We began another London morning at the Swan, gathered to discuss the previous night’s production of Henrik Ibsen’s The Master Builder at the Old Vic. The production was directed by the Old Vic’s new Artistic Director, Matthew Warchus, and the lead role was played by Ralph Fiennes. The play itself occupies a complicated spot in the trajectory of Ibsen’s writing. After a start as a writer of verse dramas–often about Vikings, Ibsen became known for deeply realistic plays that often addressed both individual psychology and larger social issues. Plays like A Doll’s House or An Enemy of the People explored realistic circumstances, and how people struggled within them to create meaningful lives.
Toward the end of his writing, in plays like When We Dead Awaken, Ibsen’s work became much more explicitly symbolic, freighted with more fragmented and often less “realistic” dialogue and even events. The Master Builder probably lives somewhere in the trajectory from Ibsen’s more realist works and his late symbolist writing. As a result, each production must find its own balance of those two elements or impulses–engaging us with each while discovering how to let both aspects have their effect on us.
From the opening visuals, our tour-goers found themselves immediately engaged in symbolic thinking. The playing area was a wooden disc, surrounded by gravel. On a slant above it there was an enormous oblong wooden form, perforated with openings of varying shapes. Hanging down around and behind the playing area were thickly arranged shards of wood, coming close to but not quite reaching the ground. The furniture itself, and the props, are realistic–if large and often dark.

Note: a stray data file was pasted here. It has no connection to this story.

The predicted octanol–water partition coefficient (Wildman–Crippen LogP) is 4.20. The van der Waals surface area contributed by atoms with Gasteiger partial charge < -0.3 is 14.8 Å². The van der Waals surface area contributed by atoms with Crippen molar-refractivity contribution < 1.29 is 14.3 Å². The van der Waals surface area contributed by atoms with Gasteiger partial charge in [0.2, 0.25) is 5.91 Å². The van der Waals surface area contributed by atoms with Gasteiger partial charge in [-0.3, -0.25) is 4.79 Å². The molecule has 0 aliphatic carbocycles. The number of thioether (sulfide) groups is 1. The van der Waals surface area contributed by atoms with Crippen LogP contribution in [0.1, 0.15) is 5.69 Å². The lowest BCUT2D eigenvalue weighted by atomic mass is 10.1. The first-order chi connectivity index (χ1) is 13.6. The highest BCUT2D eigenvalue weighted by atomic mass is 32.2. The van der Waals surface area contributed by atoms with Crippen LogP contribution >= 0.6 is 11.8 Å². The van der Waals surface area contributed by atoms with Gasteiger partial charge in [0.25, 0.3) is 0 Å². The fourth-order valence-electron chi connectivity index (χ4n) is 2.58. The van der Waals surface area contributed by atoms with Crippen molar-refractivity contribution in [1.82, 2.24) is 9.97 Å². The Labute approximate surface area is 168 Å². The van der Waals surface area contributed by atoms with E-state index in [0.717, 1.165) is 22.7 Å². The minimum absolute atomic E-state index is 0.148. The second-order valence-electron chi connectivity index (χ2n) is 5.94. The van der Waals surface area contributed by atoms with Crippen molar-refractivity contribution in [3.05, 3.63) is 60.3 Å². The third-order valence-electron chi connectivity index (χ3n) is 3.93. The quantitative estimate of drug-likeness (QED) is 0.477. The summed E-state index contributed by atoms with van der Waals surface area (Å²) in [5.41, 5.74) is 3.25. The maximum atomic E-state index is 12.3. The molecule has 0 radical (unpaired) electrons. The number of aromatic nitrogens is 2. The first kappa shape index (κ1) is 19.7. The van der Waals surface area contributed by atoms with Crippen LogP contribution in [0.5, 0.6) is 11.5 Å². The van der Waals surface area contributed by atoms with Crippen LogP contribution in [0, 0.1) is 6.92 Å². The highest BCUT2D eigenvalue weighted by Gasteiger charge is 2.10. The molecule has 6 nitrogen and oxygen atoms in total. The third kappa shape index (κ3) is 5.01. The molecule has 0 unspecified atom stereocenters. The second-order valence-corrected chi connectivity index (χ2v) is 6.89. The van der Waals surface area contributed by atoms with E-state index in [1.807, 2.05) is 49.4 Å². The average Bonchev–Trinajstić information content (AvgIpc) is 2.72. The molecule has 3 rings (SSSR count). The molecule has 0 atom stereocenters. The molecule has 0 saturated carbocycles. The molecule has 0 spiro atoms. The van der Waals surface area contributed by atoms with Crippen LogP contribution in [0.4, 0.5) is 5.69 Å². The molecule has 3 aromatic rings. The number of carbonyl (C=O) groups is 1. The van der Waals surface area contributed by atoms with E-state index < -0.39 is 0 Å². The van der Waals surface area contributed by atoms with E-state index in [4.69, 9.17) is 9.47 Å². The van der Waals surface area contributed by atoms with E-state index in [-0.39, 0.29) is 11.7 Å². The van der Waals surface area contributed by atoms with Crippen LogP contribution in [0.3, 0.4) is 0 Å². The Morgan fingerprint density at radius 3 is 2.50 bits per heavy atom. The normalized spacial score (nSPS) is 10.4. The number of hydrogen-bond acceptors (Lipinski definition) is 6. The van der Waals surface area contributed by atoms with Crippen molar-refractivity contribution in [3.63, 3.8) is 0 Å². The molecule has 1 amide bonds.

In the play Halvard Solness–the Master Builder–is a man of great prestige and power in his town, a self-taught builder who never studied architecture. He and his wife Aline are deeply alienated from each other. (One of our tour-goers, a physician, pointed out that she seems clearly to suffer from untreated depression, and that their marriage exhibits precisely the traits one sees in such circumstances.) They each carry guilt from an incident in their past. Into their home walks Hilde Wangel, a young woman who claims that Solness made a promise to her when she was thirteen, and that she has come to collect. The play featured an international cast, with American Linda Emond as Aline, and Australian Sarah Snook as Hilde.
In our discussion, we were struck by many of the visuals, including bookcases that reached toward the sky in Act II, and a misty outdoor scene for Act III. The play also concluded with something of a visual coup de theatre. In other words, the symbolic nature of the play was heavily emphasized in this production.
After our Talkback, we had a shorter stretch of time than usual, because we were headed to a matinee production at the Garrick Theatre on the West End. Kenneth Branagh has created a one year theatre company at the Garrick, where we were headed to see The Painkiller, by French playwright Francis Veber. Some of our tour-goers took the time before the play to visit Borough Market, a marvelous and popular outdoor market on South Bank, with vendors selling all sorts of produce, cheeses, and prepared foods.
Following the matinee, many in our group took the opportunity in the evening to go see other productions. We heard marvelous reports about both The Solid Life of Sugar Water in the temporary theatre at the National, and The Magic Flute staged by the remarkable director Simon McBurney for the English National Opera.